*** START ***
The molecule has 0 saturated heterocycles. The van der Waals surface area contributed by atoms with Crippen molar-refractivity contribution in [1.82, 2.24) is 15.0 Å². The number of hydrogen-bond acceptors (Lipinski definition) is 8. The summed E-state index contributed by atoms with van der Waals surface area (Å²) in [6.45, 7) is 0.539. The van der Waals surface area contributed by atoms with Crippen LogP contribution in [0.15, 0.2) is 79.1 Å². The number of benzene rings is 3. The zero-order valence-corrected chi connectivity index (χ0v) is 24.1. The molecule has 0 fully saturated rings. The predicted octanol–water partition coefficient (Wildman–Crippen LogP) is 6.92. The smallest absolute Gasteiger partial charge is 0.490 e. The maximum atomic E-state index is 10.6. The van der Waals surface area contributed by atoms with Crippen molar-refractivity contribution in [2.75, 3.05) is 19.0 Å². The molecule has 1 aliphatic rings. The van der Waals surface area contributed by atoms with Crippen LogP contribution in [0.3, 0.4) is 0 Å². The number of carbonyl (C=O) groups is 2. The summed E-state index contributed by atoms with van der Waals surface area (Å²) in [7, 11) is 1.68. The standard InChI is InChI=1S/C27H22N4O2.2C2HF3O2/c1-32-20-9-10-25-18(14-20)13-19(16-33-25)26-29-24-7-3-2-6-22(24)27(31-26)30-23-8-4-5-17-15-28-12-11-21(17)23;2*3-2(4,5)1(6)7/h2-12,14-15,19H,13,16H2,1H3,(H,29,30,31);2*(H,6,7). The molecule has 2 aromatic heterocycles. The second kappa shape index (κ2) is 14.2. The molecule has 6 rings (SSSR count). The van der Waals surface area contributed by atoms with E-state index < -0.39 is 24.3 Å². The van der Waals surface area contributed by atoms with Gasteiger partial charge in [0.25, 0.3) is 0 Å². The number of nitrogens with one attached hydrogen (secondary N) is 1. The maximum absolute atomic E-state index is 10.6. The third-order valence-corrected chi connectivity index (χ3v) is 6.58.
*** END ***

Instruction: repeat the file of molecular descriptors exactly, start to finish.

The molecule has 0 saturated heterocycles. The van der Waals surface area contributed by atoms with Crippen molar-refractivity contribution in [1.82, 2.24) is 15.0 Å². The number of hydrogen-bond acceptors (Lipinski definition) is 8. The summed E-state index contributed by atoms with van der Waals surface area (Å²) in [6.45, 7) is 0.539. The van der Waals surface area contributed by atoms with Crippen LogP contribution in [0.15, 0.2) is 79.1 Å². The number of benzene rings is 3. The zero-order valence-corrected chi connectivity index (χ0v) is 24.1. The molecule has 0 fully saturated rings. The predicted octanol–water partition coefficient (Wildman–Crippen LogP) is 6.92. The smallest absolute Gasteiger partial charge is 0.490 e. The maximum atomic E-state index is 10.6. The van der Waals surface area contributed by atoms with Crippen molar-refractivity contribution in [2.75, 3.05) is 19.0 Å². The molecule has 1 aliphatic rings. The van der Waals surface area contributed by atoms with Crippen LogP contribution in [0.3, 0.4) is 0 Å². The number of carbonyl (C=O) groups is 2. The summed E-state index contributed by atoms with van der Waals surface area (Å²) in [7, 11) is 1.68. The standard InChI is InChI=1S/C27H22N4O2.2C2HF3O2/c1-32-20-9-10-25-18(14-20)13-19(16-33-25)26-29-24-7-3-2-6-22(24)27(31-26)30-23-8-4-5-17-15-28-12-11-21(17)23;2*3-2(4,5)1(6)7/h2-12,14-15,19H,13,16H2,1H3,(H,29,30,31);2*(H,6,7). The molecule has 2 aromatic heterocycles. The second kappa shape index (κ2) is 14.2. The molecule has 6 rings (SSSR count). The van der Waals surface area contributed by atoms with E-state index < -0.39 is 24.3 Å². The van der Waals surface area contributed by atoms with Gasteiger partial charge in [0.25, 0.3) is 0 Å². The number of nitrogens with one attached hydrogen (secondary N) is 1. The maximum absolute atomic E-state index is 10.6. The third-order valence-corrected chi connectivity index (χ3v) is 6.58.